• PPI participants reported significant changes in their understanding of AMR  
  • Requests for Rise of the Resistance links and AMR content received from Hospital Trusts, charities, schools and nurseries for staff, patients, and pupils, including timetabled activities for 2022 

My personal highlights? Our interactive AMR puppet show for Under 5s, Sock The Puppet performed by Stephanie Houtman (‘Peppa’ from Peppa Pig Live) receiving videos and photos from children of their Sock puppets, or them explaining AMR; Peter Clements’ incredible drag creation / film Klebsiella – both hilarious and 100% scientifically accurate; Rahila Gupta’s La Biotique, an aria from Puccini’s opera La Boheme which updated Mimi from a seamstress in 1830s Paris dying of incurable TB, to a migrant textile worker in the streets of London’s East End in 2022. Each appealed to different audiences and drew them into the AMR conversation. What Is AMR and What Can We Do About It? a show interweaving dramatic scenes, monologues, and Precision AMR research presentations, performed by a combined company of scientists and actors, succeeded in both raising awareness of AMR, and involving audiences in understanding new research – using gold nano-particles, targeted testing, combatting bacteria in hospital showers – which Precision AMR was supporting.

KLEBSIELLA

In Conclusion…?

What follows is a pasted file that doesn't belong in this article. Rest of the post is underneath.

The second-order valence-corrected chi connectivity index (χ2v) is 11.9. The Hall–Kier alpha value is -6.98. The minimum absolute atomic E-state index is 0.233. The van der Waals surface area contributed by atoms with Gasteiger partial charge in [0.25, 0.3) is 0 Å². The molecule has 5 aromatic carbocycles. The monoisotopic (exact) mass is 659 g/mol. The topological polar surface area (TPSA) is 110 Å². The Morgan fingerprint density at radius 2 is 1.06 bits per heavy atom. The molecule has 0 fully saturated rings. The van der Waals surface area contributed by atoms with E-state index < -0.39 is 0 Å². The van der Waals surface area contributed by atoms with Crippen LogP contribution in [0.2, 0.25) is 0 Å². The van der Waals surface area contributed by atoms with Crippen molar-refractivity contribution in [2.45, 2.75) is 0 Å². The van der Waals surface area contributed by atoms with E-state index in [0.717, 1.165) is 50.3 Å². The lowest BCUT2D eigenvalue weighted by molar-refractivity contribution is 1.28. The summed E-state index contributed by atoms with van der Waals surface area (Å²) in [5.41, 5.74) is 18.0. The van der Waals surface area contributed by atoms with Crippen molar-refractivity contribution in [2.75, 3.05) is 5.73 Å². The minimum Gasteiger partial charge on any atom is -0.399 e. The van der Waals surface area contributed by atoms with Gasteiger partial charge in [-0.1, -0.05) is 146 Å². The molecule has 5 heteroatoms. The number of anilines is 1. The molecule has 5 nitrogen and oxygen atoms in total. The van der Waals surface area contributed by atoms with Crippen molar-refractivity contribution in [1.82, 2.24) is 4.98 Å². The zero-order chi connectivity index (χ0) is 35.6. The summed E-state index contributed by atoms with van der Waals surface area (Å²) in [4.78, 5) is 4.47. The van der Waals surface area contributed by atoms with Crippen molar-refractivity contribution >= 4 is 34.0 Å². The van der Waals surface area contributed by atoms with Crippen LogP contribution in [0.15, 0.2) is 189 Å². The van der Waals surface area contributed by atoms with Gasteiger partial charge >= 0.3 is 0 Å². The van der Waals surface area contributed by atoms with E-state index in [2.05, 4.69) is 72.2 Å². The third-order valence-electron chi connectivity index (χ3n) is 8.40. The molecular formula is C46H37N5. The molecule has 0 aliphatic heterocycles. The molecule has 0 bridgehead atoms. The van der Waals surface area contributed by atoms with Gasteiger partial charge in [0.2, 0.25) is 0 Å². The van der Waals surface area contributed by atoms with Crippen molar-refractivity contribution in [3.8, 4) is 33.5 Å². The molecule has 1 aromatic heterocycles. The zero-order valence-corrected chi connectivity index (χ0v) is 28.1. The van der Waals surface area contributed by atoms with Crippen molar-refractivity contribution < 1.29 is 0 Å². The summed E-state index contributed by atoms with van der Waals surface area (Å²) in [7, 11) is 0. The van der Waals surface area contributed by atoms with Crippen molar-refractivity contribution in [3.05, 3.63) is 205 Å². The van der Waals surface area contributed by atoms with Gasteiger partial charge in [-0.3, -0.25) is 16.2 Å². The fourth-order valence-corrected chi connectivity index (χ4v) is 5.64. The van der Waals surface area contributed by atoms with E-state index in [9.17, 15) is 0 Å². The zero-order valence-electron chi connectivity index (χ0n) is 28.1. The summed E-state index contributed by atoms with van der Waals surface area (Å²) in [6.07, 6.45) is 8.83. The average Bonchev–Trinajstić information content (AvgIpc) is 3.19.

Having got to the end of the last two years, we are only at the beginning – of a longer conversation with public and patients on AMR, and a global research and stewardship response. Undertaking PPI during a pandemic has made me understand what PPI really is. And how it takes time, planning, effort and commitment on all sides to make involvement happen. It is hard work.

Healthcare Scientists wanting to add a PPI component to their project for the first time really benefit from individual support throughout the process. Public engagement and PPI employ a distinct set of skills for planning and delivery, but ‘cooking the room’ has many similarities with doing an experiment. PPI – especially in a pandemic – asks much of us, but in return offers new insights, new contacts, increased confidence, a sense of personal achievement, and occasionally, amazement at what everyone has achieved.

All opinions on this blog are my own

Time for Some Real Talk: I have the best job in the world & even I don’t know how much more I can take

Let me start with the positive and please bear this is mind as you read this post. I adore my job, I can’t imagine doing anything else. In a way that is probably a little unhealthy, it is a lot of what defines me. I found my place and my calling and I’m not going anywhere. That said the last 2 years have been filled with extremely long days and unpaid weekends leading me to be more exhausted and broken than either a PhD or FRCPath exams achieved, partly because for both of those you knew when it would end. So I want to shine a light on how I feel in order for others to feel less alone if they are feeling the same way, and to remind us all that, despite how it feels right now, it has not always been like this and that this too shall pass.